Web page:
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Transportation

'DroneGun' Can Take Down Aircraft From Over 1.2 Miles Away (thenextweb.com) 147

The more drones being sold around the world increases the likelihood of them being used as part of a criminal act. For example, ISIS has been using drones in Iraq to carry and drop explosives. In an effort to protect consumers, an Australian and U.S. company called DroneShield has announced a product called the DroneGun. The DroneGun "allows for a controlled management of drone payload, such as explosives, with no damage to common drone models or the surrounding environment," the maker says on its website, "due to the drones generally responding via a vertical controlled landing on the spot, or returning back to the starting point (assisting to track the operator)." The Next Web reports: DroneGun, a handheld anti-drone device, has a range of 1.2 miles. It also looks like an unlockable item in a first-person shooter. The "gun" uses a jammer to disable electronic communication across the 2.4 and 5.8 GHz frequencies. Blocking these frequencies cuts off communication between the drone and pilot (or GPS) and forces it to land safely or return to its operator -- which assists in tracking the offending party. At 13 pounds, it's a bit cumbersome, but still capable of being operated by one person. It's also mostly a point-and-shoot device and doesn't require specialized training to use. DroneGun isn't approved for use in the United States -- thanks, FCC. If approved the device could provide a useful tool for taking down drones at airports, over crowded spaces, and in war zones.
Government

Peter Thiel Is Joining Donald Trump's Transition Team (theverge.com) 820

Peter Thiel's time spent campaigning for Donald Trump during the election season has paid off. According to a statement released today, Donald Trump has named Thiel to the executive committee of his presidential transition team. The Verge reports: Thiel, who donated $1.25 million to Trump's campaign late in the election cycle, mostly stood alone among colleagues in his support for Trump, who was publicly disdained in the Valley. Thiel's support came at a cost to businesses like startup accelerator Y Combinator, which soon attracted negative publicity for having Thiel as a part-time adviser. Thiel also brought criticism to Facebook, where he is a board member, although Mark Zuckerberg defended his place at the company. Thiel further angered First Amendment supporters by bankrolling the Hulk Hogan lawsuit that brought down Gawker. Thiel said before the election that he would find some way of working with the Trump administration, and although his final role is unclear, his appointment to Trump's executive committee signals the relationship will indeed continue.
Government

FBI Operated 23 Tor-Hidden Child Porn Sites, Deployed Malware From Them (arstechnica.com) 176

An anonymous reader quotes a report from Ars Technica: Federal investigators temporarily seized a Tor-hidden site known as Playpen in 2015 and operated it for 13 days before shutting it down. The agency then used a "network investigative technique" (NIT) as a way to ensnare site users. However, according to newly unsealed documents recently obtained by the American Civil Liberties Union, the FBI not only temporarily took over one Tor-hidden child pornography website in order to investigate it, the organization was in fact authorized to run a total of 23 other such websites. According to an FBI affidavit among the unsealed documents: "In the normal course of the operation of a web site, a user sends "request data" to the web site in order to access that site. While Websites 1-23 operate at a government facility, such request data associated with a user's actions on Websites 1-23 will be collected. That data collection is not a function of the NIT. Such request data can be paired with data collected by the NIT, however, in order to attempt to identify a particular user and to determine that particular user's actions on Websites 1-23." Security researcher Sarah Jamie Lewis told Ars that "it's a pretty reasonable assumption" that at one point the FBI was running roughly half of the known child porn sites hosted on Tor-hidden servers. Lewis runs OnionScan, an ongoing bot-driven analysis of the Tor-hidden darknet. Her research began in April 2016, and it shows that as of August 2016, there were 29 unique child porn related sites on Tor-hidden servers. That NIT, which many security experts have dubbed as malware, used a Tor exploit of some kind to force the browser to return the user's actual IP address, operating system, MAC address, and other data. As part of the operation that took down Playpen, the FBI was then able to identify and arrest the nearly 200 child porn suspects. (However, nearly 1,000 IP addresses were revealed as a result of the NIT's deployment, which could suggest that even more charges may be filed.)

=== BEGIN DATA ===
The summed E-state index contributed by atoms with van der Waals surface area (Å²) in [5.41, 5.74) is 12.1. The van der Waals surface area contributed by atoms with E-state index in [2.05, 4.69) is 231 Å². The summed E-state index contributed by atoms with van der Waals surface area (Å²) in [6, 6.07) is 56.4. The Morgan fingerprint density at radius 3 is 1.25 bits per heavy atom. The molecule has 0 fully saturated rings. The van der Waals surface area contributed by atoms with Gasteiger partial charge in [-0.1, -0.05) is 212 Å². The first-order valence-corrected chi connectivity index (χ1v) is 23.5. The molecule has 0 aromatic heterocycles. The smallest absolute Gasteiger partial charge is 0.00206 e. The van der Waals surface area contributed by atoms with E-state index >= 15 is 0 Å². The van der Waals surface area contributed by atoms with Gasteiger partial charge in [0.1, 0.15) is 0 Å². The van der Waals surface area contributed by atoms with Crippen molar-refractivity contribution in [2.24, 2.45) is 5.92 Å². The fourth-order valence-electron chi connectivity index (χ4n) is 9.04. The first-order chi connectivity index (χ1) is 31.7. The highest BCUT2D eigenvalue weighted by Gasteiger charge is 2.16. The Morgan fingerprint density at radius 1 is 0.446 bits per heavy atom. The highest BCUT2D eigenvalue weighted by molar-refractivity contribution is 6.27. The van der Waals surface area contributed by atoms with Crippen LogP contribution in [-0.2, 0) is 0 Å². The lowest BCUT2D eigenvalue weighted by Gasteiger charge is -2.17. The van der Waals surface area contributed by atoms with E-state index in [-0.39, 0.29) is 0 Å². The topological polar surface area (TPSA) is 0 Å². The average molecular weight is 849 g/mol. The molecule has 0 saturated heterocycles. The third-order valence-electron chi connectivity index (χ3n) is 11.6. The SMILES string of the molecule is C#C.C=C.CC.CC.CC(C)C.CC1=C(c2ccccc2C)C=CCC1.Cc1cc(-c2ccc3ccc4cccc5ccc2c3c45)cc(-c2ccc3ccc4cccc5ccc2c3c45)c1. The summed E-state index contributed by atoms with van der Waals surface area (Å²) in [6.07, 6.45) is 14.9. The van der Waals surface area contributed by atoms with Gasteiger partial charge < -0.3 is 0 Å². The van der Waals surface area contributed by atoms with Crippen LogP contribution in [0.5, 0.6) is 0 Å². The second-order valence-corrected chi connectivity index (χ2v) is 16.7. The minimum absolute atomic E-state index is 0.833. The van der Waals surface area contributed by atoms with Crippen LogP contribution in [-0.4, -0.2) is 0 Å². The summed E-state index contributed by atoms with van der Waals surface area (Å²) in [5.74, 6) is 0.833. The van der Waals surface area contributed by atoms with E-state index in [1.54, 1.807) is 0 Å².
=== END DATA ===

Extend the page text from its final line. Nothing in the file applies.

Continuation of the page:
Comment Re:Difference in work product (Score 1) 587

These people you talk about are the incompetent ones. The outsourced workers are no better in this area, in fact they are often much much worse. The competent programmers in India generally get a scholarship to the US or Europe, few of them stay in India. This causes a brain drain in India where the ones left are average at best. The education system there also has a big problem with college degrees being purchased. With this bigger population its much harder to shift through them to find competent employees who haven't already been snatched up.

Comment Already exist (Score 1) 143

This stuff mostly already exist, and device with GPS (which these would have to have in order to be geoblocked in the first place), has places in the world they won't work. Primarily though they can't go over a certain speed or altitude, this is to avoid commerical GPS units from being used for guided missiles.

Security

Computer Virus Attack Forces Hospitals To Cancel Operations, Shut Down Systems (zdnet.com) 127

A hospital system in the United Kingdom has canceled all planned operations and diverted major trauma cases to neighboring facilities citing a computer virus outbreak. From a report on ZDNet: The Northern Lincolnshire and Goole NHS Foundation Trust says a "major incident" has been caused by a "computer virus" which infected its electronic systems on Sunday. As a result of the attack, the hospital has taken the decision to shut down the majority of its computer networks in order to combat the virus. "A virus infected our electronic systems [on Sunday] and we have taken the decision, following expert advice, to shut down the majority of our systems so we can isolate and destroy it," said Dr Karen Dunderdale, the trust's deputy chief executive. The use of a shared IT system also means the United Lincolnshire Hospitals Trust has been taken offline as staff attempt to combat the attack. As a result of the attack, all outpatient appointments and diagnostic procedures that were set to take place at the infected hospitals on Monday and Tuesday have been canceled, while medical emergencies involving major trauma and women in high-risk labor are being diverted to neighboring hospitals.